So we've got double-barreled action going on on the supply side. We've got closures at the mints, which are affecting the supply of coinage. And we have the closure of some of the key refineries in Switzerland, which is impinging on the supply of bars that are more geared towards the institutional market. And then we have the closure of mines, primarily silver mines in Mexico, which is where the vast majority of the feedstock big bars comes from that the mints use to basically melt in cauldrons to produce the feedstock for the coins. So we're facing supply crunches on several fronts in the precious metals arena.

Craig: Well, I wonder, Rob, if what we saw in crude oil where no one wants delivery and the price falls even into negative territory because the contract basically is bidless, I wonder if we don't see the exact opposite one day in Colmex gold and silver, where everyone wants delivery and price rises because it's offerless.

Rob: One would think that that's what should happen, Craig. But with the existence of, I'm gonna call it a book-entry called an exchange for physical, the Colmex seems to have an escape patch that they can slither through and deflect all of this legitimate demand for physical off to London where the demand for physical metal goes to die.

Craig: All right, one last question my friend, and this has to do with the mining companies basically. Do you ever think that enough mining companies may get together and, rather than deal with the banks and with this pricing scheme, instead kind of band together and sell their metal directly to the end-user instead?

Rob: Craig, if they would dare do such a thing, it would be a wonderful development but the reality is mine development requires borrowed money and that makes the large pure mining concerns captive to the banks. And as long as the banks have the miners as captive audience, I don't really think that's gonna occur.

Craig: My friend, it has been tremendous to visit with you, this is such a fascinating time to be alive, no doubt about it. Can you tell everybody about what they get should they stop by kirbyanalytics.com?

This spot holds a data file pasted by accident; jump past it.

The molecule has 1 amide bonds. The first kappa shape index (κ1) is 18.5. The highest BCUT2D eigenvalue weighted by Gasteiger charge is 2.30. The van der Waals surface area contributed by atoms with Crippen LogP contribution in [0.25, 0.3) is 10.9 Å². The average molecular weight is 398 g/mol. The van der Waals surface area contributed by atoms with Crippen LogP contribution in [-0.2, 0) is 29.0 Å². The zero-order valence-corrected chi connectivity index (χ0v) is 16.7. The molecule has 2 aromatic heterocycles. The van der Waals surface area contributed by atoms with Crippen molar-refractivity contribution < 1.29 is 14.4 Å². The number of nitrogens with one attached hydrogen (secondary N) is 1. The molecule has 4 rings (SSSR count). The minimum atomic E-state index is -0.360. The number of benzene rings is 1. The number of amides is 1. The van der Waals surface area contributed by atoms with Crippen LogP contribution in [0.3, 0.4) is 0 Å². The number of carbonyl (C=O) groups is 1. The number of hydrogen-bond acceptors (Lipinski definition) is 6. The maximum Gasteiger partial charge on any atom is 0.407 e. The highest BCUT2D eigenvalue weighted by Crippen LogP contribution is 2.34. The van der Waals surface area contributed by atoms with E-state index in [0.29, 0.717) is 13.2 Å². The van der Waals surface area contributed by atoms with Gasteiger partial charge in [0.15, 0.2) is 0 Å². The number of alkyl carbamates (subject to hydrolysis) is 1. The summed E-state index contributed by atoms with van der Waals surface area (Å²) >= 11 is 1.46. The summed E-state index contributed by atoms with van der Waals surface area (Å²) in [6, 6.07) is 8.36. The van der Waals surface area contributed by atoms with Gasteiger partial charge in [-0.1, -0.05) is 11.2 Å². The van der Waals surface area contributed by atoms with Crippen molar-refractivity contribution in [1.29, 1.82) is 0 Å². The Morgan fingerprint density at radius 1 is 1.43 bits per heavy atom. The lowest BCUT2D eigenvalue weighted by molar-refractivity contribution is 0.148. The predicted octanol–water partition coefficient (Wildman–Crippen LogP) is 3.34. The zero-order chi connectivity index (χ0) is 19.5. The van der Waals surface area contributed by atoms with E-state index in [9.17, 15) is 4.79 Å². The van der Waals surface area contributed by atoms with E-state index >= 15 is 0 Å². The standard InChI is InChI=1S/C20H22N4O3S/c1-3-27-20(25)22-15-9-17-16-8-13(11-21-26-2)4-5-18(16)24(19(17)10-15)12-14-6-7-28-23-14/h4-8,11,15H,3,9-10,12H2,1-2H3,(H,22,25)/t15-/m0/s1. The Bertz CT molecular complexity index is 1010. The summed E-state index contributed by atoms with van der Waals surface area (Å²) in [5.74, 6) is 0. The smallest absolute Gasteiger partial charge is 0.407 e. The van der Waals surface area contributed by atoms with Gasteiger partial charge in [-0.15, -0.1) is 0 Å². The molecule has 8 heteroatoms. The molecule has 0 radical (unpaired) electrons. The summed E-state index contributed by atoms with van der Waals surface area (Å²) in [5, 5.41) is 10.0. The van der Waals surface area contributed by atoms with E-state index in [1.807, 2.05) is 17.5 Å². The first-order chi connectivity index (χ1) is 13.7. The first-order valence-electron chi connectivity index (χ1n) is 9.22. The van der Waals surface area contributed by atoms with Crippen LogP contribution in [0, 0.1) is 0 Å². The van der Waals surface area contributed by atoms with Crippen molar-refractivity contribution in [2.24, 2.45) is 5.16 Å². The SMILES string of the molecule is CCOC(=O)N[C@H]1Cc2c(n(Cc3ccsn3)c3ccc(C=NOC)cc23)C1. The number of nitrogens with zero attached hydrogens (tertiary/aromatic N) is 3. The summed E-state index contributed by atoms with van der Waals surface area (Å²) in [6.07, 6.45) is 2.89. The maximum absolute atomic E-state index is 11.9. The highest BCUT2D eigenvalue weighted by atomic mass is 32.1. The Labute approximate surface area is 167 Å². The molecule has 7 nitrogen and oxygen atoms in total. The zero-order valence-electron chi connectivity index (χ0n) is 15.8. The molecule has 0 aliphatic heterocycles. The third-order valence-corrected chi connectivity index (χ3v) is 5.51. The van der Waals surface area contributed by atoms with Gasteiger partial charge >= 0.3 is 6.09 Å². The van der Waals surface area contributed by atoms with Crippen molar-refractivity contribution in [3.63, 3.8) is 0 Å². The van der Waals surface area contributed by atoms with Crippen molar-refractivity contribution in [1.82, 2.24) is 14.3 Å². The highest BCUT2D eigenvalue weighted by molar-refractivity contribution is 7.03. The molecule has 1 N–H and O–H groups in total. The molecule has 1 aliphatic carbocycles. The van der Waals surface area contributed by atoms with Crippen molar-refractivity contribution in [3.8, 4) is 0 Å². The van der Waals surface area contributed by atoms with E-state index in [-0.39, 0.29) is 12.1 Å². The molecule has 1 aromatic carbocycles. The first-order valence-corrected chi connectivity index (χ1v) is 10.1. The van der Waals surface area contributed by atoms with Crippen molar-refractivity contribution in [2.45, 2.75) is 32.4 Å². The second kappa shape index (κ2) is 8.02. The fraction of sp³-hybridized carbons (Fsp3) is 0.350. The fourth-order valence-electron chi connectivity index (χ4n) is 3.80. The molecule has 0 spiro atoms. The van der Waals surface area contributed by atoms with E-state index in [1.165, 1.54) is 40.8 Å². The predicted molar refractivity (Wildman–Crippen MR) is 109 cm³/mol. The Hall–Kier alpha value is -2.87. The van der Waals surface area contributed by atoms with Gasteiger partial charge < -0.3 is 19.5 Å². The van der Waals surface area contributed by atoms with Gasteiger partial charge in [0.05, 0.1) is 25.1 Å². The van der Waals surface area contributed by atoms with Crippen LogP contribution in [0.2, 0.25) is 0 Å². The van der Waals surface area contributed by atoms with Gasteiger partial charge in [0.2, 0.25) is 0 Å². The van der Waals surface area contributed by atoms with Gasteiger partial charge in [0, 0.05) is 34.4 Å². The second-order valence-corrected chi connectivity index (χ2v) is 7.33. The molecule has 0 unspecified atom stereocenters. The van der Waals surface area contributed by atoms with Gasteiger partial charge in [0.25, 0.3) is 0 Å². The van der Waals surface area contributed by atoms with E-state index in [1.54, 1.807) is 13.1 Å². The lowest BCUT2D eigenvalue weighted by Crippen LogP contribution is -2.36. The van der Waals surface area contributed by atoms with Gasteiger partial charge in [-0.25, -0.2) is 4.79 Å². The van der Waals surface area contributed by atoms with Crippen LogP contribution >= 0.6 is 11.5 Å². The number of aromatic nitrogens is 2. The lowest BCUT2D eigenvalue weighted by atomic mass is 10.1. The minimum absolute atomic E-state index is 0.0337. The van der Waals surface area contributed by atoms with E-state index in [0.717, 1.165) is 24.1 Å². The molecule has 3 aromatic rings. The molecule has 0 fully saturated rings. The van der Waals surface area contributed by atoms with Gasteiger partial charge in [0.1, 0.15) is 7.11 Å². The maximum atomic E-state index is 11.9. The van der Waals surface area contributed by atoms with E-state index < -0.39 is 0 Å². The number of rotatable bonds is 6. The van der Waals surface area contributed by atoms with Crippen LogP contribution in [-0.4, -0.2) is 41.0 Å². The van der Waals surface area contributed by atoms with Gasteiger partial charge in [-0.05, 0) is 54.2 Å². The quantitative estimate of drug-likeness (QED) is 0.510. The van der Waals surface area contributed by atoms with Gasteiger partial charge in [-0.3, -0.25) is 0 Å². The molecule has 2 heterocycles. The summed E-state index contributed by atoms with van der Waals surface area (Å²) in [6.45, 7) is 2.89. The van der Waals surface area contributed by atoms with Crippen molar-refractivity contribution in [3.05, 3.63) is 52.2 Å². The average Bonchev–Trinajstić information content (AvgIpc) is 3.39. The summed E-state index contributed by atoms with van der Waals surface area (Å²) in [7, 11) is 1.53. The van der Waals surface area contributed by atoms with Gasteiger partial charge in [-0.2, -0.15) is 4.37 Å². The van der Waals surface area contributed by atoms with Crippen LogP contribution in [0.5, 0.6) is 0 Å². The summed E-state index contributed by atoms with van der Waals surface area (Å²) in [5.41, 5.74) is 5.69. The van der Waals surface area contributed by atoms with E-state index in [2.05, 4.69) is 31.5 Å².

Rob: Well, what you'll find at kirbyanalytics.com is my commentary on the gold market, on the silver market, on the energy market, on the bottom market, and the derivatives market. And I provide a certain amount of written commentary and I do a lot of interviews and keep people apprised of the interviews I do do via direct email, and I have a lot of contact with my subscribers.

Craig: And it's a tremendous service and it certainly qualified you to be the expert for the "Ask The Expert" segment. And again, as we mentioned at the beginning of this program, we've been collecting questions all month for Rob, but we also collect questions every week for Eric Sprott as part of the Weekly Wrap-Up with Eric. With the uncertainty of the economy and precious metals markets right now, I'm sure many of you have questions about what's to come. If you do, feel free to submit them to us through the email address. That's the word submissions@sprottmoney.com and we'll try to answer some of those questions each week during the Weekly Wrap-Up segment with Eric Sprott. Rob, thank you so much for your time. It's been very valuable to hear from you. And, boy, I look forward to visiting with you again and getting your expert opinion sometime soon.

Rob: Been my pleasure, Craig.


Craig: And from all of us at Sprott Money News here at sprottmoney.com, thank you for listening. Stay healthy and stay safe.

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About the Author

Our Ask The Expert interviewer Craig Hemke began his career in financial services in 1990 but retired in 2008 to focus on family and entrepreneurial opportunities.

Since 2010, he has been the editor and publisher of the TF Metals Report found at TFMetalsReport.com, an online community for precious metal investors.

*The author is not affiliated with, endorsed or sponsored by Sprott Money Ltd. The views and opinions expressed in this material are those of the author or guest speaker, are subject to change and may not necessarily reflect the opinions of Sprott Money Ltd. Sprott Money does not guarantee the accuracy, completeness, timeliness and reliability of the information or any results from its use.